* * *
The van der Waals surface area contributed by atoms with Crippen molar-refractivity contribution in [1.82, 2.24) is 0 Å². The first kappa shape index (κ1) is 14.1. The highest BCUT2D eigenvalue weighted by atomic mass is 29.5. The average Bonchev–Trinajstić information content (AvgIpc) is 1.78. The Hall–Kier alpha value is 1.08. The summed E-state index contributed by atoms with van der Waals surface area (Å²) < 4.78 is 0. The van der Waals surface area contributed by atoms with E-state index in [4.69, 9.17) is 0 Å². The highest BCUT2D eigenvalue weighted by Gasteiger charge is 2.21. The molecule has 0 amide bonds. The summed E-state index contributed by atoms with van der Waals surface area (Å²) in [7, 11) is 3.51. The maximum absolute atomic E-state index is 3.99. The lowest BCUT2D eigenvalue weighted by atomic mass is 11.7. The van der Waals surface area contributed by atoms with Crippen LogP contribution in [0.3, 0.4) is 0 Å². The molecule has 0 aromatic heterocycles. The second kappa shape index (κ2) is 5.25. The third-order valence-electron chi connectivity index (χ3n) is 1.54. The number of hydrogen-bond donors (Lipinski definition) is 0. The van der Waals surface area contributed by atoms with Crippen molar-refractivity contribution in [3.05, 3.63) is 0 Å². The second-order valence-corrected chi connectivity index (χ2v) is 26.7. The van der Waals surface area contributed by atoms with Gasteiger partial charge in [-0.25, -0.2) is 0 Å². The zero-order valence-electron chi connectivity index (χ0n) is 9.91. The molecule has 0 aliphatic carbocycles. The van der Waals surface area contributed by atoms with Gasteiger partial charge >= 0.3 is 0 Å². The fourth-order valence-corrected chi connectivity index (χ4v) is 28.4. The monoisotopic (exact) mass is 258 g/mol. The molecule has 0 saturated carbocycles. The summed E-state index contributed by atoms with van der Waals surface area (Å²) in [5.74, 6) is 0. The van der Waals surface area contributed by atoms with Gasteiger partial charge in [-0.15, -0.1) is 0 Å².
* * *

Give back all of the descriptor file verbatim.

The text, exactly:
The van der Waals surface area contributed by atoms with Crippen molar-refractivity contribution in [1.82, 2.24) is 0 Å². The first kappa shape index (κ1) is 14.1. The highest BCUT2D eigenvalue weighted by atomic mass is 29.5. The average Bonchev–Trinajstić information content (AvgIpc) is 1.78. The Hall–Kier alpha value is 1.08. The summed E-state index contributed by atoms with van der Waals surface area (Å²) < 4.78 is 0. The van der Waals surface area contributed by atoms with E-state index in [4.69, 9.17) is 0 Å². The highest BCUT2D eigenvalue weighted by Gasteiger charge is 2.21. The molecule has 0 amide bonds. The summed E-state index contributed by atoms with van der Waals surface area (Å²) in [7, 11) is 3.51. The maximum absolute atomic E-state index is 3.99. The lowest BCUT2D eigenvalue weighted by atomic mass is 11.7. The van der Waals surface area contributed by atoms with Crippen LogP contribution in [0.3, 0.4) is 0 Å². The molecule has 0 aromatic heterocycles. The second kappa shape index (κ2) is 5.25. The third-order valence-electron chi connectivity index (χ3n) is 1.54. The number of hydrogen-bond donors (Lipinski definition) is 0. The van der Waals surface area contributed by atoms with Crippen molar-refractivity contribution in [3.05, 3.63) is 0 Å². The second-order valence-corrected chi connectivity index (χ2v) is 26.7. The van der Waals surface area contributed by atoms with Gasteiger partial charge in [-0.25, -0.2) is 0 Å². The zero-order valence-electron chi connectivity index (χ0n) is 9.91. The molecule has 0 aliphatic carbocycles. The van der Waals surface area contributed by atoms with Gasteiger partial charge >= 0.3 is 0 Å². The fourth-order valence-corrected chi connectivity index (χ4v) is 28.4. The monoisotopic (exact) mass is 258 g/mol. The molecule has 0 saturated carbocycles. The summed E-state index contributed by atoms with van der Waals surface area (Å²) in [5.74, 6) is 0. The van der Waals surface area contributed by atoms with Gasteiger partial charge in [-0.15, -0.1) is 0 Å².